The Daily Northwestern

At St. Nicholas Church, LGBTQ+ Catholics grapple with abuse crisis

Christopher Vazquez

Christopher Vazquez, Video Editor

Hang on for a minute...we're trying to find some more stories you might like.


Email This Story






This article contains references to sexual abuse.

When the LGBTQ+Family and Friends ministry at St. Nicholas Church first launched, Marion Flynn found herself with a young child and a secret. She hadn’t come out as a lesbian woman, but she watched the work the ministry did from afar and felt encouraged.

Despite the perception that Catholicism and queer identities are mutually exclusive, the LGBTQ+ ministry at St. Nicholas has welcomed queer parishioners since 2002. Cristina Traina, the ministry’s co-coordinator, sees the parish as a place to reconcile her Catholic faith with her identity as a lesbian. She said she and the ministry have received support from pastors, fellow parishioners and other Evanston churches.

However, Traina said LGBTQ+ Catholics often face opposition from leaders of the Roman Catholic Church — including a false association between homosexuality and abuse. She said she has been less active in the church for this reason.

In December 2018, the Illinois attorney general released a preliminary report stating that six Illinois dioceses received abuse allegations against at least 500 priests and clergy members that were not previously identified.

Traina knew to expect an association from church leaders between abuse and homosexuality, despite experts finding no link between the two.

“I immediately feared that people would start making that link,” said Traina, who is also a professor and the chair of the religious studies department at Northwestern. “We’re unfortunately so accustomed to this sort of reductionism and it continues to be discouraging, but it’s not new.”

In November, a former St. Nicholas priest who worked at the parish from 1917 to 1925 was added to a public list of priests with substantiated allegations of abuse against them. Traina and Flynn both said they were not familiar with the priest and were unaware of any reaction from within St. Nicholas.

A 1975 Catholic Church document taught that “homosexual acts are intrinsically disordered,” a position maintained by the 1992 Catechism of the Catholic Church. Ten years later in Evanston, St. Nicholas launched its LGBTQ+Family and Friends ministry. The parish is the only Evanston Catholic church on a list of LGBTQ-friendly churches from New Ways Ministry, an advocacy group for LGBTQ+ Catholics.

Traina said the ministry focuses on incorporating LGBTQ+ people into the parish and holding educational events. She also said St. Nicholas has largely welcomed the ministry’s work, though some parishioners have avoided their events or moved to other churches.

Flynn, a longtime St. Nicholas parishioner who joined the LGBTQ+Family and Friends ministry in the early 2000s, said she has seen conservative parishioners recognize the ministry’s importance.

“There’s a piece of me that wishes the ministry didn’t need to exist,” she said, “but I have to say I take great joy in looking over our parish on a Sunday morning and seeing gay and lesbian families with babies and couples that are doing productive work.”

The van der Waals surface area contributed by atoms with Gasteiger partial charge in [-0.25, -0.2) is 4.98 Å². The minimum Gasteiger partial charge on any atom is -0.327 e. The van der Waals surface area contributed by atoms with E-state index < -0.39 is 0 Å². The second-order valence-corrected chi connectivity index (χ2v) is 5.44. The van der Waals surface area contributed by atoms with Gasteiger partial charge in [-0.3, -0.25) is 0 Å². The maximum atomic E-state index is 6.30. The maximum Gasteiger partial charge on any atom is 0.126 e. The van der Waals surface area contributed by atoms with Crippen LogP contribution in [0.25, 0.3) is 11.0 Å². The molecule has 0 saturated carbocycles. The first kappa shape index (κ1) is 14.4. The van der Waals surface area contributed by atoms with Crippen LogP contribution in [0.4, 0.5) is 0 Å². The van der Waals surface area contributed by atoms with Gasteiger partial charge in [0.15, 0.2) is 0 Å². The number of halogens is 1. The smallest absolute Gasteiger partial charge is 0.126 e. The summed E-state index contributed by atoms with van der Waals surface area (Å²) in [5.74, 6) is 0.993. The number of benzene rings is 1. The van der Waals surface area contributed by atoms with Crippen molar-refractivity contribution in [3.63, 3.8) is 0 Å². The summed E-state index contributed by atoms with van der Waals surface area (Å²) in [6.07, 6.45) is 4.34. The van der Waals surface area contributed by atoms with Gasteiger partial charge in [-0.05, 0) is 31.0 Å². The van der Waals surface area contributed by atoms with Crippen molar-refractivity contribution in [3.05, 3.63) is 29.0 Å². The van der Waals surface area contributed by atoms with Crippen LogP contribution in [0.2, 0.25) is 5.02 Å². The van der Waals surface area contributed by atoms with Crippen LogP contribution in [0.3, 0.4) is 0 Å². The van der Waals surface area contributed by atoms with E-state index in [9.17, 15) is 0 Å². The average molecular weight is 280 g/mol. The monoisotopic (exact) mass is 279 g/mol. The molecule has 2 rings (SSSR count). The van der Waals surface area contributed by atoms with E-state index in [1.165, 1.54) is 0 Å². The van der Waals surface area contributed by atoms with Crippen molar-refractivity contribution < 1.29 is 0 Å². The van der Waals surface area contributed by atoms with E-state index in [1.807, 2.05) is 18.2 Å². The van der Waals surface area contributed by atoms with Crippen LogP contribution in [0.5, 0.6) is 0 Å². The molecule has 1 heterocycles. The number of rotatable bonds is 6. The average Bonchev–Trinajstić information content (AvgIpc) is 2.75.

However, Traina said leaders in the Catholic Church have pushed back harder against welcoming LGBTQ+ people.

St. Nicholas parishioner Eileen Hogan Heineman recalled a comment from Pope Benedict XVI about queer people that she found discouraging. The LGBTQ+Family and Friends ministry had scheduled a painting project the following weekend to update St. Nicholas’ social hall, Heineman said. Following the Pope’s comments, she was surprised when members of the ministry came with painting supplies.

“I was blown away by their willingness to show up, and also grateful that they knew so clearly that our St. Nicholas community did not share the Pope’s assessment, but knew (LGBTQ+) folks as an integral part of our parish community,” Heineman said.

But as anti-LGBTQ+ rhetoric from the top of the Catholic Church persisted, fewer LGBTQ+ parishioners turned out, Traina said.

Traina said whenever a new abuse scandal rocks the church, multiple “wings or factions” begin pointing to one root cause — an all-male clergy, a celibate clergy or homosexuality.

“There are at least five different spins to put on this, and one of them is going to be the gay spin,” Traina said. “You can always predict that because whoever is afraid of same-sex orientation, whoever sees same-sex orientation as sinful is always going to go in that direction.”

Church leaders made that spin, Traina said, often based on poorly-done studies.

As a result of this false association, Traina said she has seen many LGBTQ+ parishioners either become less active at St. Nicholas or leave entirely.

“It’s difficult to remain in a setting in which you feel persecuted,” Traina said, “even if the persecution is somewhat distant and not so close by.”

Traina said this year, she has felt “more marginal” in St. Nicholas than before. Still, she said she would not consider leaving. She wants to remain to see changes, including improved responses to sexual abuse claims, the blessing of same-sex unions and a diminishing number of church leaders making a false link between homosexuality and abuse.

“The community is the people who are there and the people who are active,” Traina said. “If you want those things to change, you have to stay. So over the course of this winter, I’m scurrying up my resolve to do just that.”

Twitter: @ByChrisVazquez
Email: christophervazquez2021@u.northwestern.edu

Comments